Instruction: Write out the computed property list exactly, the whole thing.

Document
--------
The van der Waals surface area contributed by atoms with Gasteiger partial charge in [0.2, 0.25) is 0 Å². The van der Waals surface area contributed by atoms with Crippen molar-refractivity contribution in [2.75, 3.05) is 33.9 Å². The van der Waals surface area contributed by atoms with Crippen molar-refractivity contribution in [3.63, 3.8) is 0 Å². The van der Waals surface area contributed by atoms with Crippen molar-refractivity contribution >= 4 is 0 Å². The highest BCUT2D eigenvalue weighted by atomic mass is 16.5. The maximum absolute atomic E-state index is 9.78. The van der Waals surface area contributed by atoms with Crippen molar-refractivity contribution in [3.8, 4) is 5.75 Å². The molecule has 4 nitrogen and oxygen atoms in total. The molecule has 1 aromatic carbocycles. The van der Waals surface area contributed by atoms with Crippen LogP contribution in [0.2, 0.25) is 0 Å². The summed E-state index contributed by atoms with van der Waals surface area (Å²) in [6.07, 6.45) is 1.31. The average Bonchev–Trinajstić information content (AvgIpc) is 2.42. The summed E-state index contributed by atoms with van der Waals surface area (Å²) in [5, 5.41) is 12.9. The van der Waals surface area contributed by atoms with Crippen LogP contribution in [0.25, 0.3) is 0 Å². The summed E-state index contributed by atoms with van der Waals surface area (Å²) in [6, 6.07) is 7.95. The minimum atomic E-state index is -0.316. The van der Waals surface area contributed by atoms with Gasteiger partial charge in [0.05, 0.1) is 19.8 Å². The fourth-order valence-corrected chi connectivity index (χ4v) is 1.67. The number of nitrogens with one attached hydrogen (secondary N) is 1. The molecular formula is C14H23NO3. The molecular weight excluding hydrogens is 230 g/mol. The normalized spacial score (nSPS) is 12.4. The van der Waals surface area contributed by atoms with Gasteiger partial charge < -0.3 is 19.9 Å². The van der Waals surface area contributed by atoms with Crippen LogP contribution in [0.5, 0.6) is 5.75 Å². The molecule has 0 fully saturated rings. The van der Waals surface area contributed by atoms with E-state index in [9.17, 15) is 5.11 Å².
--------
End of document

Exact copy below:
The van der Waals surface area contributed by atoms with Gasteiger partial charge in [0.2, 0.25) is 0 Å². The van der Waals surface area contributed by atoms with Crippen molar-refractivity contribution in [2.75, 3.05) is 33.9 Å². The van der Waals surface area contributed by atoms with Crippen molar-refractivity contribution in [3.63, 3.8) is 0 Å². The van der Waals surface area contributed by atoms with Crippen molar-refractivity contribution >= 4 is 0 Å². The highest BCUT2D eigenvalue weighted by atomic mass is 16.5. The maximum absolute atomic E-state index is 9.78. The van der Waals surface area contributed by atoms with Crippen molar-refractivity contribution in [3.8, 4) is 5.75 Å². The molecule has 4 nitrogen and oxygen atoms in total. The molecule has 1 aromatic carbocycles. The van der Waals surface area contributed by atoms with Crippen LogP contribution in [0.2, 0.25) is 0 Å². The summed E-state index contributed by atoms with van der Waals surface area (Å²) in [6.07, 6.45) is 1.31. The average Bonchev–Trinajstić information content (AvgIpc) is 2.42. The summed E-state index contributed by atoms with van der Waals surface area (Å²) in [5, 5.41) is 12.9. The van der Waals surface area contributed by atoms with Crippen LogP contribution in [0.25, 0.3) is 0 Å². The summed E-state index contributed by atoms with van der Waals surface area (Å²) in [6, 6.07) is 7.95. The minimum atomic E-state index is -0.316. The van der Waals surface area contributed by atoms with Gasteiger partial charge in [0.05, 0.1) is 19.8 Å². The fourth-order valence-corrected chi connectivity index (χ4v) is 1.67. The number of nitrogens with one attached hydrogen (secondary N) is 1. The molecular formula is C14H23NO3. The molecular weight excluding hydrogens is 230 g/mol. The normalized spacial score (nSPS) is 12.4. The van der Waals surface area contributed by atoms with Gasteiger partial charge < -0.3 is 19.9 Å². The van der Waals surface area contributed by atoms with Crippen LogP contribution in [0.5, 0.6) is 5.75 Å². The molecule has 0 fully saturated rings. The van der Waals surface area contributed by atoms with E-state index in [9.17, 15) is 5.11 Å².